The Other Side of
the Coin"> On the other side of the coin, at least one security applications vendor has become outspoken in its contention that mobile security concerns are being overstated. While there very well may come a time when companies need to be as concerned with mobile threats as they are with desktop attacks, encouraging customers to throw time and resources at wireless security efforts today will only hurt their ability to stay ahead of todays viruses, according to Sophos, an anti-virus applications provider based in Abingdon, United Kingdom."Its not likely that most people will encounter mobile threats for some time to come; beyond creating device usage policies of some kind, Im not sure what work needs to be done." In a survey conducted by the anti-virus provider in mid-2005, over 70 percent of the 250 IT workers polled by Sophos said they believed the current state of mobile threats to be over-hyped. Instead of looking at anti-malware solutions for mobile handsets, companies should be considering ways to extend their desktop password and enterprise data access policies onto new devices, Cluley said. "Theres a lot of skepticism; most of the companies we speak to are saying that they know this isnt a significant threat," said Cluley. "Some of them may already be thinking about future, but they know that battle isnt taking place right now." For advice on how to secure your network and applications, as well as the latest security news, visit Ziff Davis Internets Security IT Hub. One research company, Stamford, Conn.-based Gartner, is advising its customers to begin considering a timeframe for looking at mobile security issues without encouraging enterprises to go out and start investing in technologies today. John Pescatore, analyst with Gartner, said it will be at least another year until real mobile threats arrive. "People started hyping mobile security as far back as 2001, but we dont think its going to become a real issue until at least the end of 2007," said Pescatore. The analyst said that at that time there will be more smart phones in use, greater heterogeneity among handset operating systems, and more openness among users in running mobile applications that involve executable programs running on wireless devices, a key for launching malware programs, he said. "Once people start sharing more executable e-mail attachments and accessing applications, more viruses and worms will inevitably be spread," said Pescatore. "But looking at whats out there today and trying to build anti-virus software for every type of handset on the market is probably just a big waste of money." Check out eWEEK.coms for the latest security news, reviews and analysis. And for insights on security coverage around the Web, take a look at eWEEK.com Security Center Editor Larry Seltzers Weblog.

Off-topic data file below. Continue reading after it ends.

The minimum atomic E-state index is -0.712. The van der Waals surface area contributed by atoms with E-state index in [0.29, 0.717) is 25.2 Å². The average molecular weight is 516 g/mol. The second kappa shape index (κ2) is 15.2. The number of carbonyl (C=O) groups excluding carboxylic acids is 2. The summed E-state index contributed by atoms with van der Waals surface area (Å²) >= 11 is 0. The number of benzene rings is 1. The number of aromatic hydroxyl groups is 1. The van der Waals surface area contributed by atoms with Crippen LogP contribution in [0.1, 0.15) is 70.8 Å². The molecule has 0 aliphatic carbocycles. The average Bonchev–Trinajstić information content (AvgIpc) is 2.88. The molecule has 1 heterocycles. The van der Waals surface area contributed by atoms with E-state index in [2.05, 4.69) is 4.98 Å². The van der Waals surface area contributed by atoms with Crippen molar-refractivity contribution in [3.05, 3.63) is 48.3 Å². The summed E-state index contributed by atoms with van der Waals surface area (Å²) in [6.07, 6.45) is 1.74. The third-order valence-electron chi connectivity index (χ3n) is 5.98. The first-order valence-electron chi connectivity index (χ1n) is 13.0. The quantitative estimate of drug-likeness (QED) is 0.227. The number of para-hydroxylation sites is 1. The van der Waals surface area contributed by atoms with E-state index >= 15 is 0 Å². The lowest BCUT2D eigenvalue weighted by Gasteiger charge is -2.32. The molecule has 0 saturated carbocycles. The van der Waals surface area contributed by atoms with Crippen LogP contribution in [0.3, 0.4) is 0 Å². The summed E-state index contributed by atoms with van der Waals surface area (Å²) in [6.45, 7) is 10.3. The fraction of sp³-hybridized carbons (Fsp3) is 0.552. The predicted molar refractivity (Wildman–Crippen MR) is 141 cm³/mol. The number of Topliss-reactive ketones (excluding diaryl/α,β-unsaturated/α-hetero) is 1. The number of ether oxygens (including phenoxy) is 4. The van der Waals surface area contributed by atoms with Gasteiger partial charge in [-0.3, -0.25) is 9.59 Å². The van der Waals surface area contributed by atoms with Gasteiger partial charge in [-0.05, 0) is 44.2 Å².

"There is so much virus activity on the desktop today that having software makers tell enterprises they need to worry about this big looming mobile security threat right now is a little bit unproductive for everyone," said Graham Cluley, senior technology consultant at Sophos.